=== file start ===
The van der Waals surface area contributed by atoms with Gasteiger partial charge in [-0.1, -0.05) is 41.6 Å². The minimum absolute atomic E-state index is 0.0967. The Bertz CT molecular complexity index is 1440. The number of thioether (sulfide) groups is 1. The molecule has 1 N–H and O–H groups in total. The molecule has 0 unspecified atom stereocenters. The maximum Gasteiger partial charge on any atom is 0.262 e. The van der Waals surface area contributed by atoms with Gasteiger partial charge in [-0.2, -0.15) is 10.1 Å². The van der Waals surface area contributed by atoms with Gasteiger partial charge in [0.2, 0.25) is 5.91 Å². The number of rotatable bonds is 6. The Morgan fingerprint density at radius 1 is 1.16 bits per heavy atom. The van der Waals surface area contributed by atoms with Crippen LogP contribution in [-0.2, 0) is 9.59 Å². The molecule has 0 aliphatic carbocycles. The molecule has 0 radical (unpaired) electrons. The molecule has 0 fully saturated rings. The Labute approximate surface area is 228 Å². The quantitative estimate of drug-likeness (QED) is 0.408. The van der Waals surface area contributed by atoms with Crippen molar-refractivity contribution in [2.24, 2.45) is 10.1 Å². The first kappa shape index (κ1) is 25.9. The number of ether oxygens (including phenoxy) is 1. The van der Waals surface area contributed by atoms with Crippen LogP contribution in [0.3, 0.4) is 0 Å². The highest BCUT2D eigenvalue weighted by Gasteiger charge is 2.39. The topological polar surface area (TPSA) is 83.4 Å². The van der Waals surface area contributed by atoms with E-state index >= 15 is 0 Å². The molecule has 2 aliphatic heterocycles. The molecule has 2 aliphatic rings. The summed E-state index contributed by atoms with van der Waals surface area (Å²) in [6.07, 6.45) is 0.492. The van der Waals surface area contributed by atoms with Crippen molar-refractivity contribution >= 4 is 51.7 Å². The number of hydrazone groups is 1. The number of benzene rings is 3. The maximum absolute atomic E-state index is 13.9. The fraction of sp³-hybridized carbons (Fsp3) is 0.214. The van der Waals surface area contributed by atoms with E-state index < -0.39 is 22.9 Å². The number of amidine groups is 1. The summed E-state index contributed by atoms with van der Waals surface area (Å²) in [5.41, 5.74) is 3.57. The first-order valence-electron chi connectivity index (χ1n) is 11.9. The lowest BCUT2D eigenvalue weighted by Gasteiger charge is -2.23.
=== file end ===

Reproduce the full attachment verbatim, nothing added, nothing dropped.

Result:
The van der Waals surface area contributed by atoms with Gasteiger partial charge in [-0.1, -0.05) is 41.6 Å². The minimum absolute atomic E-state index is 0.0967. The Bertz CT molecular complexity index is 1440. The number of thioether (sulfide) groups is 1. The molecule has 1 N–H and O–H groups in total. The molecule has 0 unspecified atom stereocenters. The maximum Gasteiger partial charge on any atom is 0.262 e. The van der Waals surface area contributed by atoms with Gasteiger partial charge in [-0.2, -0.15) is 10.1 Å². The van der Waals surface area contributed by atoms with Gasteiger partial charge in [0.2, 0.25) is 5.91 Å². The number of rotatable bonds is 6. The Morgan fingerprint density at radius 1 is 1.16 bits per heavy atom. The van der Waals surface area contributed by atoms with Crippen LogP contribution in [-0.2, 0) is 9.59 Å². The molecule has 0 aliphatic carbocycles. The molecule has 0 radical (unpaired) electrons. The molecule has 0 fully saturated rings. The Labute approximate surface area is 228 Å². The quantitative estimate of drug-likeness (QED) is 0.408. The van der Waals surface area contributed by atoms with Crippen molar-refractivity contribution in [2.24, 2.45) is 10.1 Å². The first kappa shape index (κ1) is 25.9. The number of ether oxygens (including phenoxy) is 1. The van der Waals surface area contributed by atoms with Crippen LogP contribution in [0.3, 0.4) is 0 Å². The highest BCUT2D eigenvalue weighted by Gasteiger charge is 2.39. The topological polar surface area (TPSA) is 83.4 Å². The van der Waals surface area contributed by atoms with E-state index >= 15 is 0 Å². The molecule has 2 aliphatic heterocycles. The molecule has 2 aliphatic rings. The summed E-state index contributed by atoms with van der Waals surface area (Å²) in [6.07, 6.45) is 0.492. The van der Waals surface area contributed by atoms with Crippen molar-refractivity contribution >= 4 is 51.7 Å². The number of hydrazone groups is 1. The number of benzene rings is 3. The maximum absolute atomic E-state index is 13.9. The fraction of sp³-hybridized carbons (Fsp3) is 0.214. The van der Waals surface area contributed by atoms with E-state index < -0.39 is 22.9 Å². The number of amidine groups is 1. The summed E-state index contributed by atoms with van der Waals surface area (Å²) in [5.41, 5.74) is 3.57. The first-order valence-electron chi connectivity index (χ1n) is 11.9. The lowest BCUT2D eigenvalue weighted by Gasteiger charge is -2.23.